The telling / Ursula K. Le Guin
Ursula K. Le Guin is widely known for things she’s done in the past – The left hand of darkness,
Brief plot summary
Sutty has been assigned as an Observer to a prospective member of the Ekumen. She arrives to discover a world controlled by a massive corporation bent on purging its own past.
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The left hand of darkness / Ursula K. Le Guin. Originally published 1969.
Here is where things start to get interesting. The left hand of darkness is a classic, winner of both the Hugo and Nebula awards and a groundbreaking novel in feminist science fiction. A 1998 Locus reader’s poll put it at number 2, just behind Dune, on the list of the greatest science fiction novels of all time. (Although Ringworld and the Foundation trilogy both made it to the top ten, which calls the accuracy of the entire list into question for me, but that’s a post for another time) Yale professor Harold Bloom even went so far as to include The left hand of darkness in his list of books comprising the Western Canon.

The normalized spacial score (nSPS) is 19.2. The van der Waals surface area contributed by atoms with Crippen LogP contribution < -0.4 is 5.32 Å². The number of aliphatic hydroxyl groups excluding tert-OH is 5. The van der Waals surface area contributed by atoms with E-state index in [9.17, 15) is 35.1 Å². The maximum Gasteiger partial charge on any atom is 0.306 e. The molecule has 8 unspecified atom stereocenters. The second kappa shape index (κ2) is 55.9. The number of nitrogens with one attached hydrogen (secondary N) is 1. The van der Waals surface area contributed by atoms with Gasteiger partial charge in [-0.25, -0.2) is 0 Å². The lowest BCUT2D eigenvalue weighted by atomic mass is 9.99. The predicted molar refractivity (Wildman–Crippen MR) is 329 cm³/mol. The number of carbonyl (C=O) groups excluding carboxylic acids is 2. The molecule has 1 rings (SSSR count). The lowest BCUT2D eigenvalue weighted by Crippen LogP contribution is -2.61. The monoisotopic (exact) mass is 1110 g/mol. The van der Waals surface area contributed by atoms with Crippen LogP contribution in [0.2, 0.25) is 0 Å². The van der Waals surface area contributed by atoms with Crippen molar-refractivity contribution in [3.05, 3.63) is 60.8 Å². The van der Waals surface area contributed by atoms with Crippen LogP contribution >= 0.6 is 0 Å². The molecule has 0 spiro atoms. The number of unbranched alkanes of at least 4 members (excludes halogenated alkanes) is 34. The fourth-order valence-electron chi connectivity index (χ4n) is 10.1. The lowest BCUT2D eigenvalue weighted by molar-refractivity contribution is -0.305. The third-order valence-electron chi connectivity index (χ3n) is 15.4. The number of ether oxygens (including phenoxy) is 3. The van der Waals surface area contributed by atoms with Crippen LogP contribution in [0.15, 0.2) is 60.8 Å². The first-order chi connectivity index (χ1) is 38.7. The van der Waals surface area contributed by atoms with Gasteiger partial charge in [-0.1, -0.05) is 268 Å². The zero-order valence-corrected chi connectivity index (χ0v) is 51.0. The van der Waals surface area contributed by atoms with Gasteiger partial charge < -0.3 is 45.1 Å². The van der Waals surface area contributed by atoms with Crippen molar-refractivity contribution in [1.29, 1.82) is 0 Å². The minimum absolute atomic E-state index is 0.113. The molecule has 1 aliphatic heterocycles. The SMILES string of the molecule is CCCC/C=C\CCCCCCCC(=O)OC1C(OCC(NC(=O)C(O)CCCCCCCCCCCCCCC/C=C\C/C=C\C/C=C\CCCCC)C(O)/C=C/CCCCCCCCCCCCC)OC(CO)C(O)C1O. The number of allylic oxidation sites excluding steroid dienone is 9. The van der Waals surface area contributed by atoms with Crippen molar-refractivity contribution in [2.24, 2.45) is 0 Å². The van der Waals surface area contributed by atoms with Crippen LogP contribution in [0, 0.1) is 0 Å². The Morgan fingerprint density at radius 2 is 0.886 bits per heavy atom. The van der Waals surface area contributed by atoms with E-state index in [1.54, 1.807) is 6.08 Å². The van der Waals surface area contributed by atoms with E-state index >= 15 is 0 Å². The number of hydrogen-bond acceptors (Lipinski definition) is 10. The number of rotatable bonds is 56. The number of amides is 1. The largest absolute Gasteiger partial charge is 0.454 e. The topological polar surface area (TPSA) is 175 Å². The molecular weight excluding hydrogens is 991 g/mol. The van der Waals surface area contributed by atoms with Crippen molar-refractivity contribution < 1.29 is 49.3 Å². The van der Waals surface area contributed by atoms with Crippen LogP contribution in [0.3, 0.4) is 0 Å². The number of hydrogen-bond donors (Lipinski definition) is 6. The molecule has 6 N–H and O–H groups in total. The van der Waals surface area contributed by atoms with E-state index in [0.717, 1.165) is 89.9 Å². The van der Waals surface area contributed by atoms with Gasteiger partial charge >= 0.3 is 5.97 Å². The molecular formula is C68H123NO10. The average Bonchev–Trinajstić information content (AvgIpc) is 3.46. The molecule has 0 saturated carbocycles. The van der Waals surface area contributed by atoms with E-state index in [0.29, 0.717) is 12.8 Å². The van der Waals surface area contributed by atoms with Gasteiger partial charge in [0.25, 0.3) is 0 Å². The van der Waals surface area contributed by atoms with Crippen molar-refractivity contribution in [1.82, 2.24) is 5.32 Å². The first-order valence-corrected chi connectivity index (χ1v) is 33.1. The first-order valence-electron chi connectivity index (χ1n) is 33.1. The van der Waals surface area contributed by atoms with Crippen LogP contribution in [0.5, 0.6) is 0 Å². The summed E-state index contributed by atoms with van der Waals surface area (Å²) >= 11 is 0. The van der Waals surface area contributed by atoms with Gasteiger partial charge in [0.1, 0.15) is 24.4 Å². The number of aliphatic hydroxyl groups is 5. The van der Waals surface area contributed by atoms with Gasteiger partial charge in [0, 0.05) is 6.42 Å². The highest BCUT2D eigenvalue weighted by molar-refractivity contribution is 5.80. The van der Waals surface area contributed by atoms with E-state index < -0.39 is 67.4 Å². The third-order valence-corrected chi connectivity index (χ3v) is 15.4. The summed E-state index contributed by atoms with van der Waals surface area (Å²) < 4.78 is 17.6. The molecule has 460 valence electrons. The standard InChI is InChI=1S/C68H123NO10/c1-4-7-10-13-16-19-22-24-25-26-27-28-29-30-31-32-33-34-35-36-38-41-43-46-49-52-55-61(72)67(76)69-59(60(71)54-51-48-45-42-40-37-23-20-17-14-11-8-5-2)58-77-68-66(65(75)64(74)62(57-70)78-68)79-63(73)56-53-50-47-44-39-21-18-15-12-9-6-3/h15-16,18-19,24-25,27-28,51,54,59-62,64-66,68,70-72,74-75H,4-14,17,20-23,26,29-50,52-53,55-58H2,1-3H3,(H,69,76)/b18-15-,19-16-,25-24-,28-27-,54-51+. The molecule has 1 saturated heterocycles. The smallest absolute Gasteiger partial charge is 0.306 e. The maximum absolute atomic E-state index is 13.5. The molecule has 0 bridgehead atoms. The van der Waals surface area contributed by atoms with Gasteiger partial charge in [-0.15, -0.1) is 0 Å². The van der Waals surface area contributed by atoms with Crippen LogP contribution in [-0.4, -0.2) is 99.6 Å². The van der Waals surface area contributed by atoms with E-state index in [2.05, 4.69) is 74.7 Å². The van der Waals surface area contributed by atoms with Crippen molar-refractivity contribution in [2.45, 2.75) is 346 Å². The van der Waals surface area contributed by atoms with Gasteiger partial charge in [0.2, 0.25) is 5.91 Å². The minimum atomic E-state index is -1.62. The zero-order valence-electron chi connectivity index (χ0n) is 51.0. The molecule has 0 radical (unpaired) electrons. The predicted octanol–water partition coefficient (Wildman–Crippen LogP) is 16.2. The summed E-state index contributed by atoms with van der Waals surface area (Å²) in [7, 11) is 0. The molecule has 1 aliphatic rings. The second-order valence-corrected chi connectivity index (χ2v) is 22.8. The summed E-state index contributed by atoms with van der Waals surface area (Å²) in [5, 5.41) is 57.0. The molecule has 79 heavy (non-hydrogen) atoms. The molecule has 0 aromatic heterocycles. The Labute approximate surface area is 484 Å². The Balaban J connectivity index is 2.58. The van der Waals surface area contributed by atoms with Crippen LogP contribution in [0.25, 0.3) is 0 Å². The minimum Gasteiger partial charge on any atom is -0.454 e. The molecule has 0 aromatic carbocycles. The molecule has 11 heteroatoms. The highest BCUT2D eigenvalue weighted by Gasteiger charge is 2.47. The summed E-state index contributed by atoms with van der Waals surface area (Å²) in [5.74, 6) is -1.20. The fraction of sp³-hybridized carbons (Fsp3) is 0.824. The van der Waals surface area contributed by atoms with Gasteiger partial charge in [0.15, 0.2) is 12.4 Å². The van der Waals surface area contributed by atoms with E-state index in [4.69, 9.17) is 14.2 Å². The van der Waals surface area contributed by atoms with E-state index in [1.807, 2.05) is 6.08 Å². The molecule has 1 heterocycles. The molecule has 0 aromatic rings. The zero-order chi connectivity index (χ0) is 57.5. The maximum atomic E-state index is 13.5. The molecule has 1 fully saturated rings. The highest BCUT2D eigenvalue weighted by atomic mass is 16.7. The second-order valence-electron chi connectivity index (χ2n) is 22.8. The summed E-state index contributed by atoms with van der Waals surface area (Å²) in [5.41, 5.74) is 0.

Brief plot description
Told in an epistolary format, The left hand of darkness follows Genly Ai, representative of a galaxy-spanning collective called the Ekumen. He arrives on the planet Winter (called Gethen in the local language) in an attempt to convince the locals to join the Ekumen and share their cultural and scientific knowledge with the other worlds in the collective. The inhabitants of Gethen are “ambisexual”, normally without a biological sex except during mating periods, where depending on their surroundings and relationships they develop male or female attributes.
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